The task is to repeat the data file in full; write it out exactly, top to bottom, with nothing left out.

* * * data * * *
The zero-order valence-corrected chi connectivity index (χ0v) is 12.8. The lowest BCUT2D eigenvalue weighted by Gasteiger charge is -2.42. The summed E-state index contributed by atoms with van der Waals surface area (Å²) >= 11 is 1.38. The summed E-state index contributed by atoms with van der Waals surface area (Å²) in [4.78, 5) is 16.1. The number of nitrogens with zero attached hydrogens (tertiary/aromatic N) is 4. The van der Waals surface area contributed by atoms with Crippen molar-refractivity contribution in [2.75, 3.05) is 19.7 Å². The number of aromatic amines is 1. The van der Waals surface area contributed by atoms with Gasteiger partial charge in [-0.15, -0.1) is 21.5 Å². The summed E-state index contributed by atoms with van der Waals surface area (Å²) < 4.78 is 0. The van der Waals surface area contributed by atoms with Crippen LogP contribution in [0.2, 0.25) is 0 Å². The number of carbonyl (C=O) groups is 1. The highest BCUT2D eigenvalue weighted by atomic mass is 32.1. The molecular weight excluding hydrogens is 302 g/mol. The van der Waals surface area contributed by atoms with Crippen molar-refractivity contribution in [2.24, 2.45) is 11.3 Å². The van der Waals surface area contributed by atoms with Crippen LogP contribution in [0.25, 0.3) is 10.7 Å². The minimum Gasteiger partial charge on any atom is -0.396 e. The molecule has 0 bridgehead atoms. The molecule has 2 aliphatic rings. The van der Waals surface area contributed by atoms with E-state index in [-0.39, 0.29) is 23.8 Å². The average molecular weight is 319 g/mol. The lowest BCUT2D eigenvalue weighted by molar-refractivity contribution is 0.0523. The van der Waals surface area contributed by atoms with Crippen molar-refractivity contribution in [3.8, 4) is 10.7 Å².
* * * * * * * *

The zero-order valence-corrected chi connectivity index (χ0v) is 12.8. The lowest BCUT2D eigenvalue weighted by Gasteiger charge is -2.42. The summed E-state index contributed by atoms with van der Waals surface area (Å²) >= 11 is 1.38. The summed E-state index contributed by atoms with van der Waals surface area (Å²) in [4.78, 5) is 16.1. The number of nitrogens with zero attached hydrogens (tertiary/aromatic N) is 4. The van der Waals surface area contributed by atoms with Crippen molar-refractivity contribution in [2.75, 3.05) is 19.7 Å². The number of aromatic amines is 1. The van der Waals surface area contributed by atoms with Gasteiger partial charge in [-0.15, -0.1) is 21.5 Å². The summed E-state index contributed by atoms with van der Waals surface area (Å²) < 4.78 is 0. The van der Waals surface area contributed by atoms with Crippen LogP contribution in [0.2, 0.25) is 0 Å². The number of carbonyl (C=O) groups is 1. The highest BCUT2D eigenvalue weighted by atomic mass is 32.1. The molecular weight excluding hydrogens is 302 g/mol. The van der Waals surface area contributed by atoms with Crippen molar-refractivity contribution in [2.24, 2.45) is 11.3 Å². The van der Waals surface area contributed by atoms with Crippen LogP contribution in [0.25, 0.3) is 10.7 Å². The minimum Gasteiger partial charge on any atom is -0.396 e. The molecule has 0 bridgehead atoms. The molecule has 2 aliphatic rings. The van der Waals surface area contributed by atoms with E-state index in [-0.39, 0.29) is 23.8 Å². The average molecular weight is 319 g/mol. The lowest BCUT2D eigenvalue weighted by molar-refractivity contribution is 0.0523. The van der Waals surface area contributed by atoms with Crippen molar-refractivity contribution in [3.8, 4) is 10.7 Å².